From the

Official News Magazine of the Diocese of Spokane

Deacon Eric Meisfjord, Editor
P.O. Box 48, Spokane WA 99210
(509) 358-7340; FAX: (509) 358-7302

Signs: important part of life of faith, life of Scouting

by Father Terence Tully, for the Inland Register

(From the Dec. 6, 2001 edition of the Inland Register)

Signs of faith — signs of Scouting — are they a parallel?

The Sign of the Cross, the Sign of Peace at Mass, the Rainbow in the Book of Genesis as a sign of God’s promise never to destroy humankind again by a great flood, the sign of Circumcision in the book of Exodus as a sign of membership in the Chosen People of God, the miracles of Jesus which St. John always called signs in writing his Gospel, signs identifying Christ as a divine Person. In fact, the greatest Sign of God is Christ himself living a human lifetime within a human body.

Our God is a spirit, not to be perceived by our eyes, our ears, our nose, our taste buds, or our feeling hands. But by signs we learn about God. Our ears listen to teachings about God. Our eyes observe the lives of persons who illustrate Gospel teachings. The greatest of the signs are the Seven Sacraments instituted by Christ to cause our rebirth into supernatural living and our growing in this super life. Feeling the water of Baptism and hearing the words of Baptism are perceived by body and ears. Detected by the sense of smell is the fragrance of balsam or other perfume which the bishop mixes into olive oil at the blessing of Holy Chrism for persons confirmed or to be ordained as priests and bishops. The taste of bread and wine which remains after these elements are consecrated to become the body and blood of Christ. Of course, all these sacramental activities are also observed by the eyes of persons present.

Incidentally, the Scouts’ Ad Altare Dei program offers all seven of the sacraments as primary means of helping Scouts develop a fully Christian way of life.

Signs of Scouting

Why does Scouting need signs? Its rugged hiking, climbing, and camping out among mountains, forests, and streams, close to animals, birds, and other creatures is real enough to do without signs, it would seem. Still, the ideals of Scouting are abstract enough to need labels and reminders.

The Scout Sign — right hand held up with three fingers extended and thumb contacting the little finger — is a meaningful sign. The three extended fingers stand for the three parts of the Scout Oath. Thumb contacting the little finger represents the bond that unites Scouts throughout the world. In this time of world tension and worry about world hostilities, the hope expressed in the Scout Sign is heartening.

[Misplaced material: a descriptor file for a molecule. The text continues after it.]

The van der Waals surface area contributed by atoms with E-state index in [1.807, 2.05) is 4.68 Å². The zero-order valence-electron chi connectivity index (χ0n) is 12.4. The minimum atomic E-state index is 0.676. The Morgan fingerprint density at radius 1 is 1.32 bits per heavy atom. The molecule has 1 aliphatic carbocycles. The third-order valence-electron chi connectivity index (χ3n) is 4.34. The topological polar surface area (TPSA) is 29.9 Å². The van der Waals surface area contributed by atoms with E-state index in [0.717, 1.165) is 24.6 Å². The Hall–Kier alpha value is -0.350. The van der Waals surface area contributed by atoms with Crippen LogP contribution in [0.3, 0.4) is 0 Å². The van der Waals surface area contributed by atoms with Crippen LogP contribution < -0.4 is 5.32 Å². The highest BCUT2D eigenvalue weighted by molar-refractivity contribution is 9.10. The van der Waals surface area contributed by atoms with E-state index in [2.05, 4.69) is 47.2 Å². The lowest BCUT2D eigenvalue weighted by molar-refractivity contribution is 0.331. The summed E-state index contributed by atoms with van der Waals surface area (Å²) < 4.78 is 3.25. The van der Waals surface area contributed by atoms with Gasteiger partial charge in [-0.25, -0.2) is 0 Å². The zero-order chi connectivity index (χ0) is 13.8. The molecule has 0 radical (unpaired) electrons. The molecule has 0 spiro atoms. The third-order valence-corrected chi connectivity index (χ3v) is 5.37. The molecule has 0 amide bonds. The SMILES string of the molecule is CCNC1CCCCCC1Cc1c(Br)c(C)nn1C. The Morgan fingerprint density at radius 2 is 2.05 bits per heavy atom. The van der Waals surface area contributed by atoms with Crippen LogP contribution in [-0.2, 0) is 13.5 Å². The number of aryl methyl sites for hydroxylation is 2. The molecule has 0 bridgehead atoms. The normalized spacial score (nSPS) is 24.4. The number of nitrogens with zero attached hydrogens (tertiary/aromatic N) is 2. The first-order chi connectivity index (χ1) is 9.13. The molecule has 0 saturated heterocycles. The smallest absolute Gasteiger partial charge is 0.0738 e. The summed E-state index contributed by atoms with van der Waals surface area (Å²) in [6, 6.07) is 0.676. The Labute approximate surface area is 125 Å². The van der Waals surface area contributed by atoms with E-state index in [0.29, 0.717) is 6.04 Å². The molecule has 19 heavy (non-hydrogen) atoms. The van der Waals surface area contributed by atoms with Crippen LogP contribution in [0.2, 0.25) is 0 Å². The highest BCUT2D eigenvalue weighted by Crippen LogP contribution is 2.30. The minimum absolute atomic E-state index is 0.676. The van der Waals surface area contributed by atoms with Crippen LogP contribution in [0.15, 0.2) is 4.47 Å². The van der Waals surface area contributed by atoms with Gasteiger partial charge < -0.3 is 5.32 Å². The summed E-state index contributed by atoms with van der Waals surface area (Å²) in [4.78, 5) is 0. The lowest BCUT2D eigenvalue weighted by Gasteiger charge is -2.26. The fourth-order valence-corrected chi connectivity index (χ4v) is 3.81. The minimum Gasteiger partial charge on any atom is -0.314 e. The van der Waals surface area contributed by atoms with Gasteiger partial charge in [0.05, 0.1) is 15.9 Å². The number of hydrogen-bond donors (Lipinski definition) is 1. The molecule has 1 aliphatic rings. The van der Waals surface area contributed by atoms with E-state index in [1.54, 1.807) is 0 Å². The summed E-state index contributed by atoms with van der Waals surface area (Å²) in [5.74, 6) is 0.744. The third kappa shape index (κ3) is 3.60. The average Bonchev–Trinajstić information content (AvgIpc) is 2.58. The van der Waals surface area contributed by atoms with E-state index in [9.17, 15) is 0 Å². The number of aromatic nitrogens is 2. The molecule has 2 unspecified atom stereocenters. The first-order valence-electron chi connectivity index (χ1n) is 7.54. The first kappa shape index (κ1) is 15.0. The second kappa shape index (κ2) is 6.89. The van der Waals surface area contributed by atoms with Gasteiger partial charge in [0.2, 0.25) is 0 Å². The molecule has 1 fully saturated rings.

Many features of Scouting are Scout signs in their own way. The Scout uniform is a Scout sign. Scouts and adult leaders traveling to a national Jamboree notice that their uniforms cause strangers to speak kindly and even mention that they once lived in the area the Scouts are coming from.

The phrasing of the 12 points of the Scout Law is challenging. It does not say, for example, that a Scout should be trustworthy. Rather it says: A Scout is trustworthy. We can say all the points of the Law are Scout signs: trustworthy, loyal, helpful, friendly, courteous, kind, obedient, cheerful, thrifty, brave, clean, reverent. And every one of the 100-plus merit badges are Scout signs, as are the badges of rank, Eagle rank especially.

The full text of the Scout Oath is a Scout sign that deserves to be spelled out:

“On my honor I will do my best
To do my duty to God and my country
And to obey the Scout Law;
To help other people at all times;
To keep myself physically strong,
mentally awake, and morally straight.”

Signs and reminders of faith, of Scouting, and many other interests are all around us. We need them. They help us realize who we are.

Coming events

  • Bishop’s Recognition Day, Cathedral of Our Lady of Lourdes, 1115 W. Riverside Ave., Spokane. Sunday, Feb. 10, 2002, 2 p.m. Bishop Skylstad will confer religious emblems on Boy Scouts, Girl Scouts, and Camp Fire Boys and Girls.

    Information
    For information on the Diocesan Catholic Committee on Scouting and its activities, contact Father Terence Tully, diocesan Scout chaplain, 221 E. Rockwood Blvd., Apt. 308, Spokane, WA 99202-1200, phone (509) 458-7674; or Joe Schmitz, chairperson of the Diocesan Catholic Committee on Scouting, 400 S. Jefferson, Suite 112, Spokane, WA 99204; (509) 747-7499. For the National Catholic Committee on Scouting’s web site, click here!


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